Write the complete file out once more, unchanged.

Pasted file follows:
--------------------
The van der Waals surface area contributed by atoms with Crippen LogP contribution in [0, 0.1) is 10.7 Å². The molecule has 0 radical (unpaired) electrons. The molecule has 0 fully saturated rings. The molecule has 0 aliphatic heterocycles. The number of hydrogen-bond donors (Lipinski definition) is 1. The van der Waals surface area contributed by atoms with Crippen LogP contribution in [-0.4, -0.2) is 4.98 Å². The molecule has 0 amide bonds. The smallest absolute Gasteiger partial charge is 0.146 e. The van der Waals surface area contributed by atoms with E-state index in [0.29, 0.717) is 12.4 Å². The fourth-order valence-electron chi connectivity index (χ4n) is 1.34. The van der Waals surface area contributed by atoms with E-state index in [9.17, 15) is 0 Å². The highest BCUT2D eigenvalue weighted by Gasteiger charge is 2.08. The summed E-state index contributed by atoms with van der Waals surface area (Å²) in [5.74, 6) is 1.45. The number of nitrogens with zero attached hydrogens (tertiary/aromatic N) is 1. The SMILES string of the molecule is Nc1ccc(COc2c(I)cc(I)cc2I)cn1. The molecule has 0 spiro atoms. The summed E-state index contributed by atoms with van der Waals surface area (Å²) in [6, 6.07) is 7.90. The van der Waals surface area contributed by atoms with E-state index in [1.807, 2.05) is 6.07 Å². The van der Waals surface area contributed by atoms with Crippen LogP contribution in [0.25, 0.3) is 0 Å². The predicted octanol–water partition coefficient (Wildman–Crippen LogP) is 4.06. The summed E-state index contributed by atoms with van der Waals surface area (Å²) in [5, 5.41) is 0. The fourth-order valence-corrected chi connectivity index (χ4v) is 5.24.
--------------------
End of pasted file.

The van der Waals surface area contributed by atoms with Crippen LogP contribution in [0, 0.1) is 10.7 Å². The molecule has 0 radical (unpaired) electrons. The molecule has 0 fully saturated rings. The molecule has 0 aliphatic heterocycles. The number of hydrogen-bond donors (Lipinski definition) is 1. The van der Waals surface area contributed by atoms with Crippen LogP contribution in [-0.4, -0.2) is 4.98 Å². The molecule has 0 amide bonds. The smallest absolute Gasteiger partial charge is 0.146 e. The van der Waals surface area contributed by atoms with E-state index in [0.29, 0.717) is 12.4 Å². The fourth-order valence-electron chi connectivity index (χ4n) is 1.34. The van der Waals surface area contributed by atoms with E-state index in [9.17, 15) is 0 Å². The highest BCUT2D eigenvalue weighted by Gasteiger charge is 2.08. The summed E-state index contributed by atoms with van der Waals surface area (Å²) in [5.74, 6) is 1.45. The number of nitrogens with zero attached hydrogens (tertiary/aromatic N) is 1. The SMILES string of the molecule is Nc1ccc(COc2c(I)cc(I)cc2I)cn1. The molecule has 0 spiro atoms. The summed E-state index contributed by atoms with van der Waals surface area (Å²) in [6, 6.07) is 7.90. The van der Waals surface area contributed by atoms with E-state index in [1.807, 2.05) is 6.07 Å². The van der Waals surface area contributed by atoms with Crippen LogP contribution in [0.25, 0.3) is 0 Å². The predicted octanol–water partition coefficient (Wildman–Crippen LogP) is 4.06. The summed E-state index contributed by atoms with van der Waals surface area (Å²) in [5, 5.41) is 0. The fourth-order valence-corrected chi connectivity index (χ4v) is 5.24.